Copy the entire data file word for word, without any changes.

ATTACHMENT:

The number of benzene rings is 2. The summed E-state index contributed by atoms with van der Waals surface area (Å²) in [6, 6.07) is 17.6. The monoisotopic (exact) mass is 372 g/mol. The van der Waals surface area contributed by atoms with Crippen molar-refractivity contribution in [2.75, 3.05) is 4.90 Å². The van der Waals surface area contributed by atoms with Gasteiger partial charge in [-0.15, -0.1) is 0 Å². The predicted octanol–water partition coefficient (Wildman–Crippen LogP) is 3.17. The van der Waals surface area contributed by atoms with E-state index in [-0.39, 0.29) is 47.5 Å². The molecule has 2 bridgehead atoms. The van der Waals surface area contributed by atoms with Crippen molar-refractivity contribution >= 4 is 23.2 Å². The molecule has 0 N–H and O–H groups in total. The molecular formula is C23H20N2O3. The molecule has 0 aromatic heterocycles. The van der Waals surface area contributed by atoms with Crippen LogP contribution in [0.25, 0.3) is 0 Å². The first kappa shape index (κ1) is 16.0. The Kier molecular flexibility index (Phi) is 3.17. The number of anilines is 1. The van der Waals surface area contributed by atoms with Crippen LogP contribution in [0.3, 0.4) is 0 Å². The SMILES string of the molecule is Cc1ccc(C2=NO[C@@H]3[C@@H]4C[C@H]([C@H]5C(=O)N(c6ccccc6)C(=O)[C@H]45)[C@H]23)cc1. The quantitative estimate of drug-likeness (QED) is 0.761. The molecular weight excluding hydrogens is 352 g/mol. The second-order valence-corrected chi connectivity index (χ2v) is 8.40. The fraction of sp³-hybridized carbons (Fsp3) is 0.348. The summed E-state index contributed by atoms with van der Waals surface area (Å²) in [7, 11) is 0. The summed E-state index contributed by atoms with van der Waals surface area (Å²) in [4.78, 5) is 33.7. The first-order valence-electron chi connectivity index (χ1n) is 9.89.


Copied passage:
The number of benzene rings is 2. The summed E-state index contributed by atoms with van der Waals surface area (Å²) in [6, 6.07) is 17.6. The monoisotopic (exact) mass is 372 g/mol. The van der Waals surface area contributed by atoms with Crippen molar-refractivity contribution in [2.75, 3.05) is 4.90 Å². The van der Waals surface area contributed by atoms with Gasteiger partial charge in [-0.15, -0.1) is 0 Å². The predicted octanol–water partition coefficient (Wildman–Crippen LogP) is 3.17. The van der Waals surface area contributed by atoms with E-state index in [-0.39, 0.29) is 47.5 Å². The molecule has 2 bridgehead atoms. The van der Waals surface area contributed by atoms with Crippen molar-refractivity contribution >= 4 is 23.2 Å². The molecule has 0 N–H and O–H groups in total. The molecular formula is C23H20N2O3. The molecule has 0 aromatic heterocycles. The van der Waals surface area contributed by atoms with Crippen LogP contribution in [0.25, 0.3) is 0 Å². The first kappa shape index (κ1) is 16.0. The Kier molecular flexibility index (Phi) is 3.17. The number of anilines is 1. The van der Waals surface area contributed by atoms with Crippen LogP contribution in [0.3, 0.4) is 0 Å². The SMILES string of the molecule is Cc1ccc(C2=NO[C@@H]3[C@@H]4C[C@H]([C@H]5C(=O)N(c6ccccc6)C(=O)[C@H]45)[C@H]23)cc1. The quantitative estimate of drug-likeness (QED) is 0.761. The molecular weight excluding hydrogens is 352 g/mol. The second-order valence-corrected chi connectivity index (χ2v) is 8.40. The fraction of sp³-hybridized carbons (Fsp3) is 0.348. The summed E-state index contributed by atoms with van der Waals surface area (Å²) in [7, 11) is 0. The summed E-state index contributed by atoms with van der Waals surface area (Å²) in [4.78, 5) is 33.7. The first-order valence-electron chi connectivity index (χ1n) is 9.89.